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The Natural | Study Guide

Bernard Malamud

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The Natural | Batter Up!, Part 5 | Summary



Roy feels great the next day, despite the disastrous date with Memo. He plays well, and the Knights rise to second place in the standings behind the Pirates, to Pop's sheer delight. When Roy bumps into Memo in the hotel, he asks whether she's seen a doctor, and she brushes him off, hurrying to meet with Gus. After this, Roy falls into a slump. He can't seem to hit the ball: "He felt blunt and dull—all thumbs, muscles, and joints, Charley horse all over." He also obsesses over Memo and scours the papers for news of a hit-and-run. Rather than chastise him, a worried Pop simply gives Roy space to get over whatever troubles him.

After one game, Red tries to find out what's on Roy's mind, urging Roy to get over the issue as quickly as possible. The only advice Pop gives is to "stop climbing up after those bad balls." Roy tries everything—he increases his batting practice, tries batting cold, and even considers using another bat, although he decides against it. As long as he's in his slump, Roy rarely sees Memo. She has many excuses for why she is unavailable, yet Roy continues to pursue her. She suggests that Roy visit Bump's fortune-teller, Lola, in Jersey City. Willing to do anything Memo asks, Roy rushes to Jersey City. The only "fortune" Lola sees is that soon he will fall in love with a dark-haired woman, a prediction that deeply annoys Roy: "The trouble with what you said is that I am already in love with a swell-looking redhead." Roy eventually gives into the tradition of superstition after his meeting with Lola, still searching for anything to lift him from the slump. The rest of the team, too, has begun to fall apart and the team quickly slides back down in standing. After a particularly bad play Pop loses his temper completely and shouts that Roy will be benched until he agrees to use a bat other than Wonderboy. Roy refuses and sits scowling on the bench.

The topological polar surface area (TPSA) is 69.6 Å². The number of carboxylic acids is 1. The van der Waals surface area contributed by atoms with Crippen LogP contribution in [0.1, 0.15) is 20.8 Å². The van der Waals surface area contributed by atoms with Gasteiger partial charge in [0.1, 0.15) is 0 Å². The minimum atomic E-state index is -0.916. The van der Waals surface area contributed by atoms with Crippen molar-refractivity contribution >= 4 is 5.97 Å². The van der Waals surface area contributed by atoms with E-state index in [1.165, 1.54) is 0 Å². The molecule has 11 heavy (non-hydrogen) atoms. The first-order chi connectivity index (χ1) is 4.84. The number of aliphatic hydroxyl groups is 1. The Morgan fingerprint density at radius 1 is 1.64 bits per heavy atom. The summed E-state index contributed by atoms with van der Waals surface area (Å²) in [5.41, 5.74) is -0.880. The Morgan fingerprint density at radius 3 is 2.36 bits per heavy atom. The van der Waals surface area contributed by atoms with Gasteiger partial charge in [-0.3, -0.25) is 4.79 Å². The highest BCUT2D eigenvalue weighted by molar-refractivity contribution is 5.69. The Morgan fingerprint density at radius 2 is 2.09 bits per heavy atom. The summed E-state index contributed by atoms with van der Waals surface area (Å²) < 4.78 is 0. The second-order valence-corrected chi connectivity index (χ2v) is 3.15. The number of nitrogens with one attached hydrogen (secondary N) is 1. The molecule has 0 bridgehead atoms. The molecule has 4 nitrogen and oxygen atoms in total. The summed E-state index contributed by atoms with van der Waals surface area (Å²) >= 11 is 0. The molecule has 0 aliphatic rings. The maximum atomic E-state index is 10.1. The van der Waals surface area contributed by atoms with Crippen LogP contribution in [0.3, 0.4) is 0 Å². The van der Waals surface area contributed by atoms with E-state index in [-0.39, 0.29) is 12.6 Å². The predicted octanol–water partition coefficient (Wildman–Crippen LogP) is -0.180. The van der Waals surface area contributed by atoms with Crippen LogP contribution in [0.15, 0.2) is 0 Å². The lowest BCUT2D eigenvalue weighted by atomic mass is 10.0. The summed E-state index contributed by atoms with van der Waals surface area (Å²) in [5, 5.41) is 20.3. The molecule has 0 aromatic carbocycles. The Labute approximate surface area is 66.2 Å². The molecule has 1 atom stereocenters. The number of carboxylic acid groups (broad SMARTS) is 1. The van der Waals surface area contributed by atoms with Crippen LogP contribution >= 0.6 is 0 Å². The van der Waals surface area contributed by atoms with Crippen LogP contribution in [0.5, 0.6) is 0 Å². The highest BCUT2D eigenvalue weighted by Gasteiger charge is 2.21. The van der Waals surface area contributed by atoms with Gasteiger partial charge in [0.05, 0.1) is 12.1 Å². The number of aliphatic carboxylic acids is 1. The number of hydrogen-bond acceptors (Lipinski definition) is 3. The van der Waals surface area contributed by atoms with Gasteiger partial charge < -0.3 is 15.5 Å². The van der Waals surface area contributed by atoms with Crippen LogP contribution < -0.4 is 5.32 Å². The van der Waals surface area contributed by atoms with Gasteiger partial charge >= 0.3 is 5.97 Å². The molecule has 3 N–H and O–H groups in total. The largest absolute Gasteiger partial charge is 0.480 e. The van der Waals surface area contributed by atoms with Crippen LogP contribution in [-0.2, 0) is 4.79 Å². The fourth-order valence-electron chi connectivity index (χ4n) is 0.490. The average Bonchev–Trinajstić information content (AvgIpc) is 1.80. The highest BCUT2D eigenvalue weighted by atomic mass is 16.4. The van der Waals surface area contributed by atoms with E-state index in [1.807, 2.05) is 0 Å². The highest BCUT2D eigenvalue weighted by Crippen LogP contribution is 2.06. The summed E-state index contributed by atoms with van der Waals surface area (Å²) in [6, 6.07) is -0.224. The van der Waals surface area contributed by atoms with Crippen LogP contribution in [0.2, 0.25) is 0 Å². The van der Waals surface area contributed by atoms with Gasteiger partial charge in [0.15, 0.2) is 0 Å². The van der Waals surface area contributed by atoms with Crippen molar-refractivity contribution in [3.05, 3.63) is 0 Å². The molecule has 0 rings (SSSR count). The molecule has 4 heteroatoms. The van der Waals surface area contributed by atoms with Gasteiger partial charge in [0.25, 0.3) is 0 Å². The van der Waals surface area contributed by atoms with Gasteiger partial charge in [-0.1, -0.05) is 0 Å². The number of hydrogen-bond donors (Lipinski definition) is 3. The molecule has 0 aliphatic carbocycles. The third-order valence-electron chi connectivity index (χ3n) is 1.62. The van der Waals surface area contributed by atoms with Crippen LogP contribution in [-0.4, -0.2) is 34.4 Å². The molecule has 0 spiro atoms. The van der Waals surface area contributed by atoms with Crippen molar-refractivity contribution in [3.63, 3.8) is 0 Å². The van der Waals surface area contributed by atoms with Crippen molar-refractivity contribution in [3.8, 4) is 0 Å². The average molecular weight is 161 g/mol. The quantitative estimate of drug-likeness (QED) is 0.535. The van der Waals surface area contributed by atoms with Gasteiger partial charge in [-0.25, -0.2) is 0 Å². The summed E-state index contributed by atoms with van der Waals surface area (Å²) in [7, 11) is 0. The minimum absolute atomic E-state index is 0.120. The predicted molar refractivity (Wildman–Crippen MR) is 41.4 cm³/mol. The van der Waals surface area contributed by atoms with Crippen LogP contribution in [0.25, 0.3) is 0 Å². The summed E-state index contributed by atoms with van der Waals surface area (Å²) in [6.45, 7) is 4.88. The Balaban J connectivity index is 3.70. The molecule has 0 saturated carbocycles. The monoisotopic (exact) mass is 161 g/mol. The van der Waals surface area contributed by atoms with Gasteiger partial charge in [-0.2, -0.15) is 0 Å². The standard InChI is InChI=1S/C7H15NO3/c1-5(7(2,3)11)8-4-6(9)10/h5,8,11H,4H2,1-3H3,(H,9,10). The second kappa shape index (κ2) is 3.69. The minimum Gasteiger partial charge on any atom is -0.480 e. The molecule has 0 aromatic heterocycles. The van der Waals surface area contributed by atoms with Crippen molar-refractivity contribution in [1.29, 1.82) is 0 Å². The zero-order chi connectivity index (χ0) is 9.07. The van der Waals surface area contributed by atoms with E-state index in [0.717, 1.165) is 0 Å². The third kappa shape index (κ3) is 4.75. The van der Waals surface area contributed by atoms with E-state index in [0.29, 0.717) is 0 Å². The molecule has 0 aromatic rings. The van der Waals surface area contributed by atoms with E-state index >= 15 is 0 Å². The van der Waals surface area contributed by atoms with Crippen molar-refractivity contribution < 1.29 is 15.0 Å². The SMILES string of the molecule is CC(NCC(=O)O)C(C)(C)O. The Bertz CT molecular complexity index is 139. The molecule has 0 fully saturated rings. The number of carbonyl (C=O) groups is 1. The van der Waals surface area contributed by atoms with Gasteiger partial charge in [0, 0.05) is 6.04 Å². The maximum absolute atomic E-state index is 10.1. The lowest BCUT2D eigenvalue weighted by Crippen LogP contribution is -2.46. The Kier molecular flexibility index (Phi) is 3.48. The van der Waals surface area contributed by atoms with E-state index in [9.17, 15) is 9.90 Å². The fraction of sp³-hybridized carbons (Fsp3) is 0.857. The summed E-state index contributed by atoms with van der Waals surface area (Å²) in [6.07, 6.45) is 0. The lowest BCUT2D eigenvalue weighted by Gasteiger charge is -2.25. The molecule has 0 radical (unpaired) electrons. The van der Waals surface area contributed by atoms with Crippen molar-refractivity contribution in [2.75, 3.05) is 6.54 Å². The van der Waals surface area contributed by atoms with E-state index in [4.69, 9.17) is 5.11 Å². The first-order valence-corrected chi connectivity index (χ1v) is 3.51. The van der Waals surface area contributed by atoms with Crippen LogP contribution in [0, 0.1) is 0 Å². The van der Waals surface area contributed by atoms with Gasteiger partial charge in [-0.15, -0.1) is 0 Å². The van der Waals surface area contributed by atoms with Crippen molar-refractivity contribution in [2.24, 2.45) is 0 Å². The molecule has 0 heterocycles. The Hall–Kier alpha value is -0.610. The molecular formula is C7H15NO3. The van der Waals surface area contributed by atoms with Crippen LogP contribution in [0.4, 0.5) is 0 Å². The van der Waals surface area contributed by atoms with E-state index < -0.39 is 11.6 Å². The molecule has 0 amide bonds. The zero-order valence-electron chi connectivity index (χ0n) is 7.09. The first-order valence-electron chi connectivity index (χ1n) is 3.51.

Later, Roy wakes on the bench in the clubhouse. He doesn't remember falling asleep. He is overcome with emotion, longing for "a friend, a father, a home to return to." He rushes home, unable to shake the feeling that he's being followed. Even as he opens his door he feels certain someone or something lays in wait for him: "Bracing himself to fight without strength he snapped on the light." He sees "an ancient hoary face," which he thinks is Bump, but when he realizes the reflection is his own, he sleeps badly.

While on the road Red notices a black Cadillac trailing the team's bus. Pop admits to having hired private detectives to keep Roy out of trouble. When they reach the stadium, a "wild-eyed man" begs to speak with Roy. He says his son was "hurt in an accident, playin' in the street" and is clinging to life. The boy adores Roy, so his father promised him Roy would hit him a homer in the game tonight. Aghast, Roy feels bad for the man and wants to help, "yet [he's] afraid what would happen if he couldn't. He didn't want the responsibility." The request is particularly difficult because Roy is still benched. Despite the request, Roy refuses to bat with anything other than Wonderboy and remains on the bench. Roy gazes at the crowd and sees a beautiful black-haired woman in a red dress in the stands with a white flower "pinned on her bosom." He glances at the woman throughout the game, feeling drawn to her. At the bottom of the ninth, a desperate Pop finally calls up Roy. The woman in the red dress rises, standing proudly as Roy approaches the plate. The pitcher whips two strikes past the plate. The third pitch comes and "with a sob Roy [falls] back and [swings]." It's a home run. The Knights win the game and the narrator notes, "everybody knew it was Roy alone who had saved the boy's life."